Getting at quality: What’s involved in knowing the difference between appropriate and inappropriate care

May 12th, 2017 / By L. Gordon Moore, MD

Implantable cardioverter-defibrillators (ICDs) can save a person’s life when they detect a dangerous heart rhythm and correct it by delivering a shock to the heart. For another person it might be a very expensive device that leads to little more than a lump under the skin near the right collar bone and special screening at the airport.  The difference between these scenarios could be a quality-of-care indicator, but figuring out that difference can be difficult and costly.

A common method of knowing is to require that the clinician submit data to prove that the device is appropriate for the person. We could require that each time one of these devices is implanted, the information required for validation of appropriateness is submitted to an external review process.  The guideline for appropriate use of ICDs requires knowing the answers to a lot of questions.

In a nice study on finding the people most likely to benefit from an ICD insertion, Wijers et al describe some of the required data elements:

Obtained variables included patient demographics, indication for implantation, New York Heart Association (NYHA) functional class, left ventricular ejection fraction (LVEF), renal clearance, history of diabetes, documented rhythm disorders, QRS duration, medication and device settings.[i]

And here they describe some of the required clinical elements:

Ischaemic cardiomyopathy as underlying heart condition was defined as either the presence of coronary artery disease, myocardial infarction or both. A history of atrial tachyarrhythmia was documented when patients suffered from atrial fibrillation or atrial flutter, or had experienced episodes of these arrhythmias in the past.[ii]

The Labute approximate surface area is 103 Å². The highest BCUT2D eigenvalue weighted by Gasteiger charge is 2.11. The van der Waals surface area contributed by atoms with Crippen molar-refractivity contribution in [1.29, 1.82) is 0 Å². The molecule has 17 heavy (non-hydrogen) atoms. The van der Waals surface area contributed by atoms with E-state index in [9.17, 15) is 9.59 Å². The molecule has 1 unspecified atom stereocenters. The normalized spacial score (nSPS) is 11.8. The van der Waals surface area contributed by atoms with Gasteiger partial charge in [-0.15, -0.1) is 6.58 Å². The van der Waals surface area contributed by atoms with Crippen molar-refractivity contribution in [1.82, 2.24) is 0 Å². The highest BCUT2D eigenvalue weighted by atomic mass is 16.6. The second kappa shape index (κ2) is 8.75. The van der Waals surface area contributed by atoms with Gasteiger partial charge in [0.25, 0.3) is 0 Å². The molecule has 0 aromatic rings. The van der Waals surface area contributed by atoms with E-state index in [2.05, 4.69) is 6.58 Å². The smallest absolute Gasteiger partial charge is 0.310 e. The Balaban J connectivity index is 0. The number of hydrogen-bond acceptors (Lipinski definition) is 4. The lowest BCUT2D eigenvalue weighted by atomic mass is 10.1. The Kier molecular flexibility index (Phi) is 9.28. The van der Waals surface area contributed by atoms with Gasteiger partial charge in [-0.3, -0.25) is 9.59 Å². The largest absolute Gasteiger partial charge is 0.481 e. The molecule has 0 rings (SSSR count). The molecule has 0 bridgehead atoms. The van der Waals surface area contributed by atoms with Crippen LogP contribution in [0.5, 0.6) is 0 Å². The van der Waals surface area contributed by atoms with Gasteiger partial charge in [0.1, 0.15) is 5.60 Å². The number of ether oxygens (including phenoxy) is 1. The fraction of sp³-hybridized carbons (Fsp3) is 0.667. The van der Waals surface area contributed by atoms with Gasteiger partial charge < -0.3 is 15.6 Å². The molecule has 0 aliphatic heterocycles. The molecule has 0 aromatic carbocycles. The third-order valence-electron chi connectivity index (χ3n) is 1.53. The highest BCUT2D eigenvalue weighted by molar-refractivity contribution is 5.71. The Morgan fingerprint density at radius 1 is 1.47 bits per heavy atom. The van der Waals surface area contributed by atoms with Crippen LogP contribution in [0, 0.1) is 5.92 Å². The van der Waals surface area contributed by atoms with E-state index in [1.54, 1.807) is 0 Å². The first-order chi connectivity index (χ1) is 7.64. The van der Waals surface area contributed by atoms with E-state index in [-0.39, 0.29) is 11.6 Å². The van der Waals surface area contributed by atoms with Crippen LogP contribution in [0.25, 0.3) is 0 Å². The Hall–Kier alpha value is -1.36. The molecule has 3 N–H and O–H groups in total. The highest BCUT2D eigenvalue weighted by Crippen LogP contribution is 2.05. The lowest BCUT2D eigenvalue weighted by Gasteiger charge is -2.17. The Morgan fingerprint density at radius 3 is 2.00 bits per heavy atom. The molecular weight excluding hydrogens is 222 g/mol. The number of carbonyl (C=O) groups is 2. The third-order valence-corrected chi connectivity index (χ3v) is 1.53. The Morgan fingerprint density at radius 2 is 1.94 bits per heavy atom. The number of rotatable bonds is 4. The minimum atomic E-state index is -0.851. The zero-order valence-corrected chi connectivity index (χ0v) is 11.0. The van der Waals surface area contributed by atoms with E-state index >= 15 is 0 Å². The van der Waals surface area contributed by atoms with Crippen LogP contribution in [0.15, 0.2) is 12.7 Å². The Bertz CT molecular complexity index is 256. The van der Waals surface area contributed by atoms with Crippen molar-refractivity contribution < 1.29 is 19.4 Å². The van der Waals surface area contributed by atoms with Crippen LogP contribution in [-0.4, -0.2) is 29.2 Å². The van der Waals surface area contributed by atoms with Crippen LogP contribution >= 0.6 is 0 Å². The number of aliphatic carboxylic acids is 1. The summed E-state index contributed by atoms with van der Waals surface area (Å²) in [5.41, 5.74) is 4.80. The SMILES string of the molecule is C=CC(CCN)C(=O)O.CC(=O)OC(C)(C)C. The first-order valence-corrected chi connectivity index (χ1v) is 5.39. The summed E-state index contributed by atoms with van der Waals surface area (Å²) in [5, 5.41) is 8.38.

The problem with all of this reporting is that it takes health professionals away from their work of helping people and forces them into the administrative task of reporting on that work, thus adding cost to the health system in an attempt to improve quality and reduce unnecessary cost.

This is where computers are supposed to step in and help.

The problem is that computers are literal.  If a word is spelled correctly and in the right place, a computer might find that data element handily.  If electronic medical records (EMRs) had a check box for every data element, a mouse-click or two could tell us if a particular patient met the guidelines for appropriate ICD insertion.

If EMRs had a click-box for every data element (a.k.a. structured data), we might also expect doctors and nurses to spend too many hours documenting all the elements that are typically dictated or written into a person’s chart.  EMRs have some structured data, but the bulk of information is lost to us as unstructured data in text notes.  This is the trade-off EMRs make so that doctors and nurses can actually get through their day and take care of patients.

Barbara Zellerino RN, MHA (one of my colleagues and expert in unstructured data mining) tells me that “heart block” (one of the essential data elements in determining appropriateness for ICD insertion) can show up in many ways in an EMR:

  • third degree heart block
  • Complete Heart Block
  • high-grade heart block
  • total heart block
  • CHB
  • 3rd degree heart block
  • third-degree AV heart block

If a natural language processing engine fails to understand that these are all the same, that engine’s reports will be erroneous.

For computers and EMRs to live up to their potential to support care delivery, we need advanced natural language processing that has the capacity to understand and link the fundamental concepts in spite of variability in the way the data presents.

Given advances in machine learning and ability to map nomenclatures and concepts, we should be nearing the time when we can use smart engines to free health professionals from administrative work so they can care for their patients.

L. Gordon Moore, MD, is senior medical director for Populations and Payment Solutions at 3M Health Information Systems.

[i] Wijers, S. C., B. Y. M. van der Kolk, A. E. Tuinenburg, P. a. F. Doevendans, M. A. Vos, and M. Meine. “Implementation of Guidelines for Implantable Cardioverter-Defibrillator Therapy in Clinical Practice: Which Patients Do Benefit?” Netherlands Heart Journal 21, no. 6 (June 1, 2013): 274–83. doi:10.1007/s12471-013-0407-x.

[ii] ibid.